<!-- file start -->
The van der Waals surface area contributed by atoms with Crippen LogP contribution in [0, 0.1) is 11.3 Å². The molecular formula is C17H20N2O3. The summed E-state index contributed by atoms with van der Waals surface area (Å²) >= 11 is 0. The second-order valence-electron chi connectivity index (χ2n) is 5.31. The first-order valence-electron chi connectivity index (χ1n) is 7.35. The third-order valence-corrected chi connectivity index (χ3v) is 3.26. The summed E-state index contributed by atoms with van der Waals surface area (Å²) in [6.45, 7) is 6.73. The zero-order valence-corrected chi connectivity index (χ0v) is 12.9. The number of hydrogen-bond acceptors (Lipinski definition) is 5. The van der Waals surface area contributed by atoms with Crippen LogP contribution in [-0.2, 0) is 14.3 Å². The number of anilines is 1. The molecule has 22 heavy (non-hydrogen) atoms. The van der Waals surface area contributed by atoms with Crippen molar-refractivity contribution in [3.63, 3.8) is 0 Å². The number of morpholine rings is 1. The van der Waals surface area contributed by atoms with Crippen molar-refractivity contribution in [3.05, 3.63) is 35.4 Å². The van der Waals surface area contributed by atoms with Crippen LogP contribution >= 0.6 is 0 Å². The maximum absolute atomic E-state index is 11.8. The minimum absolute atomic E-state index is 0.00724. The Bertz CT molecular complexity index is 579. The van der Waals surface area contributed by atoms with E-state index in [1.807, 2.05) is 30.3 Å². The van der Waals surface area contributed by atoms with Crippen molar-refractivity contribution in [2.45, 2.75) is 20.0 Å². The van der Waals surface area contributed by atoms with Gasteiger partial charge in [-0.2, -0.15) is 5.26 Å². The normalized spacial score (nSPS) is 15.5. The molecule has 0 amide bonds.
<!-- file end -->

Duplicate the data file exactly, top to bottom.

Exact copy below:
The van der Waals surface area contributed by atoms with Crippen LogP contribution in [0, 0.1) is 11.3 Å². The molecular formula is C17H20N2O3. The summed E-state index contributed by atoms with van der Waals surface area (Å²) >= 11 is 0. The second-order valence-electron chi connectivity index (χ2n) is 5.31. The first-order valence-electron chi connectivity index (χ1n) is 7.35. The third-order valence-corrected chi connectivity index (χ3v) is 3.26. The summed E-state index contributed by atoms with van der Waals surface area (Å²) in [6.45, 7) is 6.73. The zero-order valence-corrected chi connectivity index (χ0v) is 12.9. The number of hydrogen-bond acceptors (Lipinski definition) is 5. The van der Waals surface area contributed by atoms with Crippen LogP contribution in [-0.2, 0) is 14.3 Å². The number of anilines is 1. The molecule has 22 heavy (non-hydrogen) atoms. The van der Waals surface area contributed by atoms with Crippen molar-refractivity contribution in [3.63, 3.8) is 0 Å². The number of morpholine rings is 1. The van der Waals surface area contributed by atoms with Crippen molar-refractivity contribution in [3.05, 3.63) is 35.4 Å². The van der Waals surface area contributed by atoms with Crippen LogP contribution >= 0.6 is 0 Å². The maximum absolute atomic E-state index is 11.8. The minimum absolute atomic E-state index is 0.00724. The Bertz CT molecular complexity index is 579. The van der Waals surface area contributed by atoms with E-state index in [1.807, 2.05) is 30.3 Å². The van der Waals surface area contributed by atoms with Crippen molar-refractivity contribution in [2.45, 2.75) is 20.0 Å². The van der Waals surface area contributed by atoms with Gasteiger partial charge in [-0.2, -0.15) is 5.26 Å². The normalized spacial score (nSPS) is 15.5. The molecule has 0 amide bonds.